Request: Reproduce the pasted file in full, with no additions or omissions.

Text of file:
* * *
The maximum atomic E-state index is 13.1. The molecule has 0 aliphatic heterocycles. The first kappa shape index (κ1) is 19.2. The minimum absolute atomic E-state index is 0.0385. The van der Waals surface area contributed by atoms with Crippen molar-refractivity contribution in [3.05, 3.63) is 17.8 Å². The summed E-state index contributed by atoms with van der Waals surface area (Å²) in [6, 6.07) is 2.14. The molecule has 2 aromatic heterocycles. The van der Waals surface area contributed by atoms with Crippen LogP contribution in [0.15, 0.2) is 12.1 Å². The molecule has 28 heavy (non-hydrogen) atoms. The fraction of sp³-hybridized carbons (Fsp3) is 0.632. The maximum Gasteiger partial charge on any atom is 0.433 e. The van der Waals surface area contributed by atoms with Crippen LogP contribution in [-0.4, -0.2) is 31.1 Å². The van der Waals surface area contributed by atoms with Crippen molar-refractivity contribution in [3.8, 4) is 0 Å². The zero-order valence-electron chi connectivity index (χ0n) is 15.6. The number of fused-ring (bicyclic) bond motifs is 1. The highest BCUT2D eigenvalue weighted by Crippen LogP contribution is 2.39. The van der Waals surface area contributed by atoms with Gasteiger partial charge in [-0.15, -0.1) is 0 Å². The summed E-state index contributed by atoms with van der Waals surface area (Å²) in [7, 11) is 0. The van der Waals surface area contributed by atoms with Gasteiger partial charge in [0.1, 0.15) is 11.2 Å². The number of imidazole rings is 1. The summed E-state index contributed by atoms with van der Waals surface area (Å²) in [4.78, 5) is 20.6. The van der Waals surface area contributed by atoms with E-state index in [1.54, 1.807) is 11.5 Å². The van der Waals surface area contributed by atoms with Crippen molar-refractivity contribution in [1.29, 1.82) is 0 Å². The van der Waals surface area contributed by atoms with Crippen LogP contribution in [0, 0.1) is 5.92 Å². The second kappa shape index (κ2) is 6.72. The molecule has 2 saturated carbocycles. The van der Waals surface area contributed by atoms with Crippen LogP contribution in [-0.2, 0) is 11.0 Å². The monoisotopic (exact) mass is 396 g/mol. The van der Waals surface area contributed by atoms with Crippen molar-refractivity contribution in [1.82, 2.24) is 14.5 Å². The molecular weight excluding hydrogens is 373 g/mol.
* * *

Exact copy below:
The maximum atomic E-state index is 13.1. The molecule has 0 aliphatic heterocycles. The first kappa shape index (κ1) is 19.2. The minimum absolute atomic E-state index is 0.0385. The van der Waals surface area contributed by atoms with Crippen molar-refractivity contribution in [3.05, 3.63) is 17.8 Å². The summed E-state index contributed by atoms with van der Waals surface area (Å²) in [6, 6.07) is 2.14. The molecule has 2 aromatic heterocycles. The van der Waals surface area contributed by atoms with Crippen LogP contribution in [0.15, 0.2) is 12.1 Å². The molecule has 28 heavy (non-hydrogen) atoms. The fraction of sp³-hybridized carbons (Fsp3) is 0.632. The maximum Gasteiger partial charge on any atom is 0.433 e. The van der Waals surface area contributed by atoms with Crippen LogP contribution in [-0.4, -0.2) is 31.1 Å². The van der Waals surface area contributed by atoms with Crippen molar-refractivity contribution in [3.8, 4) is 0 Å². The zero-order valence-electron chi connectivity index (χ0n) is 15.6. The number of fused-ring (bicyclic) bond motifs is 1. The highest BCUT2D eigenvalue weighted by Crippen LogP contribution is 2.39. The van der Waals surface area contributed by atoms with Gasteiger partial charge in [-0.15, -0.1) is 0 Å². The summed E-state index contributed by atoms with van der Waals surface area (Å²) in [7, 11) is 0. The van der Waals surface area contributed by atoms with Gasteiger partial charge in [0.1, 0.15) is 11.2 Å². The number of imidazole rings is 1. The summed E-state index contributed by atoms with van der Waals surface area (Å²) in [4.78, 5) is 20.6. The van der Waals surface area contributed by atoms with E-state index in [1.54, 1.807) is 11.5 Å². The van der Waals surface area contributed by atoms with Crippen molar-refractivity contribution in [1.29, 1.82) is 0 Å². The van der Waals surface area contributed by atoms with Crippen LogP contribution in [0, 0.1) is 5.92 Å². The second kappa shape index (κ2) is 6.72. The molecule has 2 saturated carbocycles. The van der Waals surface area contributed by atoms with Crippen LogP contribution in [-0.2, 0) is 11.0 Å². The monoisotopic (exact) mass is 396 g/mol. The van der Waals surface area contributed by atoms with Crippen molar-refractivity contribution in [1.82, 2.24) is 14.5 Å². The molecular weight excluding hydrogens is 373 g/mol.